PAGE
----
The Archive of Styles and the Reserve of Punches by Tallone organize visits and lectures for schools of Arts&Humanities, Graphic Design, Technology.
At the Tallone Press, every book is entirely typeset by hand in original foundry types, and letterpress printed. A unique case of continuity, the Press has been functioning since the half of the 18th centuryand it has now passed through three generations in the Tallone family.
Each year, hundreds of students, teachers, and type designers are welcomed for visits and lessonson six centuries of evolution of the typographic symbolon display at the Tallone Press Archives. For those who want to learn more and plan their visit, created this new specific website with 35 topics and 600 annotated photographs, has been created.
The Archive of Styles
The Archive of Styles©, which includes millions of foundry typefaces derived from hand-cut punches,shows the evolution of the typographic symbol from lapidary, medieval, gothic, and renaissance typefaces, to baroque, transitional, neoclassical, and eclectic ones, up to liberty, modernist, rationalist, and post-modern faces.
The Reserve of Punches©brings together several thousands hand-cut punches from the 18th, 19th and 20th century, where many different styles are represented. Also, it includes the complete range of engraver’s and founder’s tools.
This large endowment of punches, types, tools and presses has gone hand in hand through an uninterrupted chain of printers, who have implemented it since the time of the French Revolution.
Tallone Press House
The production of the Tallone Press results in a diverse catalog of some 400 books, ranging from Greek philosophers to the great classics of worldwide literature and contemporary poets, in a multiplicity of languages and book formats.
Each is entirely typeset by hand in original foundry types, letterpress printed and hand-bound to a new typographic design, thus creating a “book-diversity”, which is unique in the publishing scene.
Alberto Tallone (1898-1968), the son of the poetess Eleonora Tango and the painter Cesare Tallone, grew up in a fervent artistic environment.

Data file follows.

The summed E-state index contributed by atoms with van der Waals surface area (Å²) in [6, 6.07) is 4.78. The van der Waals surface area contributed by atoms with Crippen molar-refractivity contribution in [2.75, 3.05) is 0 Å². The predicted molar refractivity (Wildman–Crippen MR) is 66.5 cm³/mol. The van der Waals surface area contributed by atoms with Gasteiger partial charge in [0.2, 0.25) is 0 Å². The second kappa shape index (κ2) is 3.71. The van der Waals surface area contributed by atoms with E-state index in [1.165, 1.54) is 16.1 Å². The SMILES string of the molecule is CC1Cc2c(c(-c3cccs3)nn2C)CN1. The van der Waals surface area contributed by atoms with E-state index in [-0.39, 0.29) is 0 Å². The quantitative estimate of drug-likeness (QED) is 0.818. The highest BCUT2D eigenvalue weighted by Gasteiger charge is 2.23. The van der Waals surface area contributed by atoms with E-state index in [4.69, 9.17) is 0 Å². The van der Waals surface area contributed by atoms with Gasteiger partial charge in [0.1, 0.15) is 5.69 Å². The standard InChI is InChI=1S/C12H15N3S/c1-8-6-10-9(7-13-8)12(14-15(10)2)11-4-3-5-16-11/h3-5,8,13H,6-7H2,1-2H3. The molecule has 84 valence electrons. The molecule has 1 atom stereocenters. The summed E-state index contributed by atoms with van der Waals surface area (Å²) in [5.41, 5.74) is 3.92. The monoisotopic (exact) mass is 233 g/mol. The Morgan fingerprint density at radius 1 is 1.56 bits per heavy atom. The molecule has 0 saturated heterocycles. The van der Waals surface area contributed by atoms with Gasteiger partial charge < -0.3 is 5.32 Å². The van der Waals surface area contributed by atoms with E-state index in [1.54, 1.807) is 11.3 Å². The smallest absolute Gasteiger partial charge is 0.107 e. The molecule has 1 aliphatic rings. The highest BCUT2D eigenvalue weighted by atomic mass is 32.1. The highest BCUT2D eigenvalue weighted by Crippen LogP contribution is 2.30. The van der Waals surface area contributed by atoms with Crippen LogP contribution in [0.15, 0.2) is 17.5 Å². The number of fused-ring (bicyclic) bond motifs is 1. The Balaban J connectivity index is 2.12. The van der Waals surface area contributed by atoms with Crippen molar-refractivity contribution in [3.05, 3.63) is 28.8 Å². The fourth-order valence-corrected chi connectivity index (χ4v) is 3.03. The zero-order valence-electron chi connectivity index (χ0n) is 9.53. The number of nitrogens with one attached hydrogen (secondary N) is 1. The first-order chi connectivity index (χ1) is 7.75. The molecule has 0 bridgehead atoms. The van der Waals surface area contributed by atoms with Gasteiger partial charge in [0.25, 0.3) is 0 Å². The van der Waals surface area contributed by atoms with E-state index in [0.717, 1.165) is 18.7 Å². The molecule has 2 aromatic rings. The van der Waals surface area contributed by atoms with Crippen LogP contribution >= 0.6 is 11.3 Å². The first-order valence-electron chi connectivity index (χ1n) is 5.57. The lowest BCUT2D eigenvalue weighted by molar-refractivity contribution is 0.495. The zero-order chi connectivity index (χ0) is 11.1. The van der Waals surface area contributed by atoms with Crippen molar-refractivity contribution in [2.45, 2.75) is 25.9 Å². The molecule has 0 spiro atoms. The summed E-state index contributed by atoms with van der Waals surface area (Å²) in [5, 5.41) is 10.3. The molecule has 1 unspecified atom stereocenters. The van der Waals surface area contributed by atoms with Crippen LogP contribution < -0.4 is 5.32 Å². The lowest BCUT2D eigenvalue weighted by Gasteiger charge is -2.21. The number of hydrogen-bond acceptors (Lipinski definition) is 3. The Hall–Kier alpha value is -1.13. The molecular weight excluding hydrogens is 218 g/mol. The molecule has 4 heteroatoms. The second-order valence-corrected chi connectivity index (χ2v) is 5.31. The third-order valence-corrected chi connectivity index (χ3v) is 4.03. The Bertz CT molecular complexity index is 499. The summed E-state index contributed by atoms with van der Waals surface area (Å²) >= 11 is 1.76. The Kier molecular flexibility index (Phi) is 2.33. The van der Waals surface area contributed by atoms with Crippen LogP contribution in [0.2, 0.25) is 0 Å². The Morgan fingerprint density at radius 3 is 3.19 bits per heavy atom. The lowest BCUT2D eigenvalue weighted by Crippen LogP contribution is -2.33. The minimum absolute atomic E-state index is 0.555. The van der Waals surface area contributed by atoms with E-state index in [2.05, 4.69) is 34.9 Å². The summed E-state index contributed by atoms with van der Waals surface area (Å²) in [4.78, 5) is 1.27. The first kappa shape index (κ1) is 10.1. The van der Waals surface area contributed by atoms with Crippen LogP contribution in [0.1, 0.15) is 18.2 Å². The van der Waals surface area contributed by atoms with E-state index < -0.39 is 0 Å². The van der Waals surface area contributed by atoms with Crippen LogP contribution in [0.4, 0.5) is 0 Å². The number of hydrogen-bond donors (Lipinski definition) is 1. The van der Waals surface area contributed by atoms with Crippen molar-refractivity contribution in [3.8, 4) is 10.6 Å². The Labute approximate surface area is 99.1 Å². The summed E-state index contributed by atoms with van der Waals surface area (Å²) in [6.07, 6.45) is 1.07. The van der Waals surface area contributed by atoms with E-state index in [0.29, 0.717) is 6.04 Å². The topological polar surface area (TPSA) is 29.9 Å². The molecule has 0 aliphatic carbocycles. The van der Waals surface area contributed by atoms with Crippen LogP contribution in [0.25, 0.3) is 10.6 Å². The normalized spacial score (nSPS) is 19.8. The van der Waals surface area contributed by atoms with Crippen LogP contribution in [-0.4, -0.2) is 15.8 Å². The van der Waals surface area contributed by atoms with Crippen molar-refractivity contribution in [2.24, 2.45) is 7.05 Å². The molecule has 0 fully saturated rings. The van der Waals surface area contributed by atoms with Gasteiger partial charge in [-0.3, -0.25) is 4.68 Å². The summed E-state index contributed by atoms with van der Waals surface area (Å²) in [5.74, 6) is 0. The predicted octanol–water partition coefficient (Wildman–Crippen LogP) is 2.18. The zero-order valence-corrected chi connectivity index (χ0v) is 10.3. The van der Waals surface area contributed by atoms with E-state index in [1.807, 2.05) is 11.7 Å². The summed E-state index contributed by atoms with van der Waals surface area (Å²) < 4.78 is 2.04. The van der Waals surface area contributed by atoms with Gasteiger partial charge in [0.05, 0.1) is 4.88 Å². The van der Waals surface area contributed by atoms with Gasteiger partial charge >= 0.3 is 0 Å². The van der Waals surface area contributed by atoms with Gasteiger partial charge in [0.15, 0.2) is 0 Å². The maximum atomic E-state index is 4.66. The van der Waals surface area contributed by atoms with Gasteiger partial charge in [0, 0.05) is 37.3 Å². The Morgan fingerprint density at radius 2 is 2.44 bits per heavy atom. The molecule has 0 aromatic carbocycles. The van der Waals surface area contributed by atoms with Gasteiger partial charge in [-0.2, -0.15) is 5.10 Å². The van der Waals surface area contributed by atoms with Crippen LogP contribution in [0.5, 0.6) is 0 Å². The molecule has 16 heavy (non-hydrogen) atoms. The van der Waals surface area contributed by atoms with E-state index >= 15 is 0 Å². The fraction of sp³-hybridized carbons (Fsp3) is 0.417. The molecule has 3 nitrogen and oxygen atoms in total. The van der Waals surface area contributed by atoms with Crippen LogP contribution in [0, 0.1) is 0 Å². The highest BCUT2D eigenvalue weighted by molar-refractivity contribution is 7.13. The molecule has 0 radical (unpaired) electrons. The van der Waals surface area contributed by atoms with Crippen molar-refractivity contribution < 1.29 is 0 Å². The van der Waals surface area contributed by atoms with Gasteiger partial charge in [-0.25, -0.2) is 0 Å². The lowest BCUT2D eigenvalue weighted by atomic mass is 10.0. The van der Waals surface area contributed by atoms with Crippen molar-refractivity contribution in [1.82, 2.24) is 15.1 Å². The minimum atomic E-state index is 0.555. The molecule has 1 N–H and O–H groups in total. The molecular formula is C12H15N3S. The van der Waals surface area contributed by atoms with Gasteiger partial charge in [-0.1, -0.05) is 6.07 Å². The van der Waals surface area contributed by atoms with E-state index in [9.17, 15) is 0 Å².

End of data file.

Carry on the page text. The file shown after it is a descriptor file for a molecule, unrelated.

In the century of pure poetry, he was a proponent of pure typography. He established his publishing house in Paris in 1938, taking over both Léon Pichon’s and Maurice Darantière’s typographic studios with their vast endowment of original foundry types.
Ten years later, Alberto amplified the studio’s endowment with his distinctive Tallone type, punch-cut by Charles Malin, the design of which encompasses both Italian and French tradition, and so was immortalized in 2016 with a monument at the Italian Cultural Institute in Paris.
Alberto moved the studio home to Italy in 1960. His goal of conveying the best possible reading experience, while combining aesthetic and philological accuracy, has been pursued since the 1970s by his son Enrico with his wife Maria Rosa and their three children.
Most recently, the Press published Jean-Luc Nancy,Stabat Mater. Dies Iræ. Deux Contrepoints, a first edition printed in French. It was followed by Guido Ceronetti’s new translation of the Old Testament’s Ecclesiastes, printed in Italian, and a collection of Emily Dickinson’s poems printed in English. The first copies include original art works, respectively, by Claudio Parmiggiani, Mimmo Paladino and Giulio Paolini.
Residence for groups available
Booking and info firstname.lastname@example.org– phone 0039 011 9676455